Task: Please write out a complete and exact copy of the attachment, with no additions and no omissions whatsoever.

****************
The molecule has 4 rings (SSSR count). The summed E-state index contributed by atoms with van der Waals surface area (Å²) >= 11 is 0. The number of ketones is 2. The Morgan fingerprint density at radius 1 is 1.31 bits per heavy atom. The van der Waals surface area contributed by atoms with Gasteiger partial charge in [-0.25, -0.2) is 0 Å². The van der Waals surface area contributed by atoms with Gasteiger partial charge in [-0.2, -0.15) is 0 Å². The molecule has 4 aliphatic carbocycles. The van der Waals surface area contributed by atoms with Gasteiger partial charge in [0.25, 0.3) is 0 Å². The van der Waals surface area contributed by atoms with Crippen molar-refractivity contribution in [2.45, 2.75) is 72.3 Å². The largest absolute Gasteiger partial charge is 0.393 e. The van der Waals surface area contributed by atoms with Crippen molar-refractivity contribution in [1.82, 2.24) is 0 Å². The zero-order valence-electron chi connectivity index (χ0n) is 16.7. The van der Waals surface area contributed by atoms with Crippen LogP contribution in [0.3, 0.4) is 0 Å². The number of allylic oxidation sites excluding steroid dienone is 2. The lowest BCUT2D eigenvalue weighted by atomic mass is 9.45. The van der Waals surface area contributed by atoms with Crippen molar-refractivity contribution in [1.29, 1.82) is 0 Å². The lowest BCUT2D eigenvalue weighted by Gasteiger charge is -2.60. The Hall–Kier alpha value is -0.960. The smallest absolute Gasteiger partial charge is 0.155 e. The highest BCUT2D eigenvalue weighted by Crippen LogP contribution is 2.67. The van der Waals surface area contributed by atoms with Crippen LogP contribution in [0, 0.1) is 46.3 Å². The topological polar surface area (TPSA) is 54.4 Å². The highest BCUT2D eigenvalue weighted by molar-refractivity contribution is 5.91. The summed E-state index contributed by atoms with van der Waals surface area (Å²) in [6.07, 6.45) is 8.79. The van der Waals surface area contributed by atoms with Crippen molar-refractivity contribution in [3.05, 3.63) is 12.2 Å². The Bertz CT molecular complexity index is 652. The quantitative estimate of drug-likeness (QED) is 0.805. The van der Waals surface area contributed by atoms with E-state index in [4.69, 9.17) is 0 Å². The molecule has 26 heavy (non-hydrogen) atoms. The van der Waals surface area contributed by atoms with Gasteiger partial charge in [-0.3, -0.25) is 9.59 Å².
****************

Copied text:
The molecule has 4 rings (SSSR count). The summed E-state index contributed by atoms with van der Waals surface area (Å²) >= 11 is 0. The number of ketones is 2. The Morgan fingerprint density at radius 1 is 1.31 bits per heavy atom. The van der Waals surface area contributed by atoms with Gasteiger partial charge in [-0.25, -0.2) is 0 Å². The van der Waals surface area contributed by atoms with Gasteiger partial charge in [-0.2, -0.15) is 0 Å². The molecule has 4 aliphatic carbocycles. The van der Waals surface area contributed by atoms with Gasteiger partial charge in [0.25, 0.3) is 0 Å². The van der Waals surface area contributed by atoms with Crippen molar-refractivity contribution in [2.45, 2.75) is 72.3 Å². The largest absolute Gasteiger partial charge is 0.393 e. The van der Waals surface area contributed by atoms with Crippen molar-refractivity contribution in [1.82, 2.24) is 0 Å². The zero-order valence-electron chi connectivity index (χ0n) is 16.7. The van der Waals surface area contributed by atoms with Crippen LogP contribution in [0.3, 0.4) is 0 Å². The number of allylic oxidation sites excluding steroid dienone is 2. The lowest BCUT2D eigenvalue weighted by atomic mass is 9.45. The van der Waals surface area contributed by atoms with Crippen molar-refractivity contribution in [1.29, 1.82) is 0 Å². The lowest BCUT2D eigenvalue weighted by Gasteiger charge is -2.60. The Hall–Kier alpha value is -0.960. The smallest absolute Gasteiger partial charge is 0.155 e. The highest BCUT2D eigenvalue weighted by Crippen LogP contribution is 2.67. The van der Waals surface area contributed by atoms with Crippen LogP contribution in [0, 0.1) is 46.3 Å². The topological polar surface area (TPSA) is 54.4 Å². The highest BCUT2D eigenvalue weighted by molar-refractivity contribution is 5.91. The summed E-state index contributed by atoms with van der Waals surface area (Å²) in [6.07, 6.45) is 8.79. The van der Waals surface area contributed by atoms with Crippen molar-refractivity contribution in [3.05, 3.63) is 12.2 Å². The Bertz CT molecular complexity index is 652. The quantitative estimate of drug-likeness (QED) is 0.805. The van der Waals surface area contributed by atoms with E-state index in [4.69, 9.17) is 0 Å². The molecule has 26 heavy (non-hydrogen) atoms. The van der Waals surface area contributed by atoms with Gasteiger partial charge in [-0.3, -0.25) is 9.59 Å².